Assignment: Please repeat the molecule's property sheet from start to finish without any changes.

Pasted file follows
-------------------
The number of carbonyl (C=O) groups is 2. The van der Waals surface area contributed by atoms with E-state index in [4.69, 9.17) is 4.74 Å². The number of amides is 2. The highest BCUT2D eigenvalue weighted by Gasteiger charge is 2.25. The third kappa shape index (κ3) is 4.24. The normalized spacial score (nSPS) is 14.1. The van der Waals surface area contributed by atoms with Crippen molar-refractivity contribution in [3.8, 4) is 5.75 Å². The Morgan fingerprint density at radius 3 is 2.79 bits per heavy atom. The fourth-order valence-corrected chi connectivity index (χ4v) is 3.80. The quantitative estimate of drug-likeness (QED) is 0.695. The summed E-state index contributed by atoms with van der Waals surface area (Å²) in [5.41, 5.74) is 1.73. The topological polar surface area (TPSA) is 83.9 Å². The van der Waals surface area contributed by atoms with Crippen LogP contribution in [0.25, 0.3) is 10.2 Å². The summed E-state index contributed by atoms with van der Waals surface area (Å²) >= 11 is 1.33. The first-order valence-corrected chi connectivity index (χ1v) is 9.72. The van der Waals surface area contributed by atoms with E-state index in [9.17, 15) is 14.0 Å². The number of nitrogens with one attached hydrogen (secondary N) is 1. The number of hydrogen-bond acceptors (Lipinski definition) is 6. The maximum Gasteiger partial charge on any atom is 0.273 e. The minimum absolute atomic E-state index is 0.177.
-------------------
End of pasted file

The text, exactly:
The number of carbonyl (C=O) groups is 2. The van der Waals surface area contributed by atoms with E-state index in [4.69, 9.17) is 4.74 Å². The number of amides is 2. The highest BCUT2D eigenvalue weighted by Gasteiger charge is 2.25. The third kappa shape index (κ3) is 4.24. The normalized spacial score (nSPS) is 14.1. The van der Waals surface area contributed by atoms with Crippen molar-refractivity contribution in [3.8, 4) is 5.75 Å². The Morgan fingerprint density at radius 3 is 2.79 bits per heavy atom. The fourth-order valence-corrected chi connectivity index (χ4v) is 3.80. The quantitative estimate of drug-likeness (QED) is 0.695. The summed E-state index contributed by atoms with van der Waals surface area (Å²) in [5.41, 5.74) is 1.73. The topological polar surface area (TPSA) is 83.9 Å². The van der Waals surface area contributed by atoms with Crippen LogP contribution in [0.25, 0.3) is 10.2 Å². The summed E-state index contributed by atoms with van der Waals surface area (Å²) >= 11 is 1.33. The first-order valence-corrected chi connectivity index (χ1v) is 9.72. The van der Waals surface area contributed by atoms with E-state index in [9.17, 15) is 14.0 Å². The number of nitrogens with one attached hydrogen (secondary N) is 1. The number of hydrogen-bond acceptors (Lipinski definition) is 6. The maximum Gasteiger partial charge on any atom is 0.273 e. The minimum absolute atomic E-state index is 0.177.